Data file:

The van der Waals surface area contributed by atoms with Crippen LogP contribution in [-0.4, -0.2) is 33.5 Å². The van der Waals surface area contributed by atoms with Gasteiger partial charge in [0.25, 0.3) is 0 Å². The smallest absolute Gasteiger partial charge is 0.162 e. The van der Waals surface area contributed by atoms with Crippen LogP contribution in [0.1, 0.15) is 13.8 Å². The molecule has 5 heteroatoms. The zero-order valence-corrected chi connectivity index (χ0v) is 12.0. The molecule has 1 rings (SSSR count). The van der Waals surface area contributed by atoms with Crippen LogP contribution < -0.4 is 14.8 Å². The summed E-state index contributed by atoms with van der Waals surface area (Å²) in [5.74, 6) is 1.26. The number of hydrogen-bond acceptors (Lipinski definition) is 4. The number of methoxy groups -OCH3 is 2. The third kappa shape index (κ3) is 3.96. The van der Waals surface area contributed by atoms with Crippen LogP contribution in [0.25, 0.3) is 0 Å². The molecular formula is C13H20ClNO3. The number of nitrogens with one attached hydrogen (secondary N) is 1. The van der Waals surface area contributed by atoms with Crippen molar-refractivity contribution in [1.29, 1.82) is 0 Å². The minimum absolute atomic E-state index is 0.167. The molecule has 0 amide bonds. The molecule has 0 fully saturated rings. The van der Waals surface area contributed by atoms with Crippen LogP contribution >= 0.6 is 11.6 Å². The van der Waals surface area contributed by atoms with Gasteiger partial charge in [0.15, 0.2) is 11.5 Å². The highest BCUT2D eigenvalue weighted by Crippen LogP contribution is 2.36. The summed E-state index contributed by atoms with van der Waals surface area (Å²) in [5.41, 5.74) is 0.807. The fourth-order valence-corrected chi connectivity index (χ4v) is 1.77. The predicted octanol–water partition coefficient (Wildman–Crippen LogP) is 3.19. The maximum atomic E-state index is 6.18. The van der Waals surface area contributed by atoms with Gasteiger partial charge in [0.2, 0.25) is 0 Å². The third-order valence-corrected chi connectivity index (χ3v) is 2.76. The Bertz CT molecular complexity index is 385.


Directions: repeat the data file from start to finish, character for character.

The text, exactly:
The van der Waals surface area contributed by atoms with Crippen LogP contribution in [-0.4, -0.2) is 33.5 Å². The van der Waals surface area contributed by atoms with Gasteiger partial charge in [0.25, 0.3) is 0 Å². The smallest absolute Gasteiger partial charge is 0.162 e. The van der Waals surface area contributed by atoms with Crippen LogP contribution in [0.1, 0.15) is 13.8 Å². The molecule has 5 heteroatoms. The zero-order valence-corrected chi connectivity index (χ0v) is 12.0. The molecule has 1 rings (SSSR count). The van der Waals surface area contributed by atoms with Crippen LogP contribution < -0.4 is 14.8 Å². The summed E-state index contributed by atoms with van der Waals surface area (Å²) in [5.74, 6) is 1.26. The number of hydrogen-bond acceptors (Lipinski definition) is 4. The number of methoxy groups -OCH3 is 2. The third kappa shape index (κ3) is 3.96. The van der Waals surface area contributed by atoms with Crippen LogP contribution in [0.25, 0.3) is 0 Å². The molecular formula is C13H20ClNO3. The number of nitrogens with one attached hydrogen (secondary N) is 1. The van der Waals surface area contributed by atoms with Crippen molar-refractivity contribution in [1.29, 1.82) is 0 Å². The minimum absolute atomic E-state index is 0.167. The molecule has 0 amide bonds. The molecule has 0 fully saturated rings. The van der Waals surface area contributed by atoms with Crippen LogP contribution >= 0.6 is 11.6 Å². The van der Waals surface area contributed by atoms with Gasteiger partial charge in [0.15, 0.2) is 11.5 Å². The highest BCUT2D eigenvalue weighted by Crippen LogP contribution is 2.36. The summed E-state index contributed by atoms with van der Waals surface area (Å²) in [5.41, 5.74) is 0.807. The fourth-order valence-corrected chi connectivity index (χ4v) is 1.77. The predicted octanol–water partition coefficient (Wildman–Crippen LogP) is 3.19. The maximum atomic E-state index is 6.18. The van der Waals surface area contributed by atoms with Gasteiger partial charge in [0.2, 0.25) is 0 Å². The third-order valence-corrected chi connectivity index (χ3v) is 2.76. The Bertz CT molecular complexity index is 385.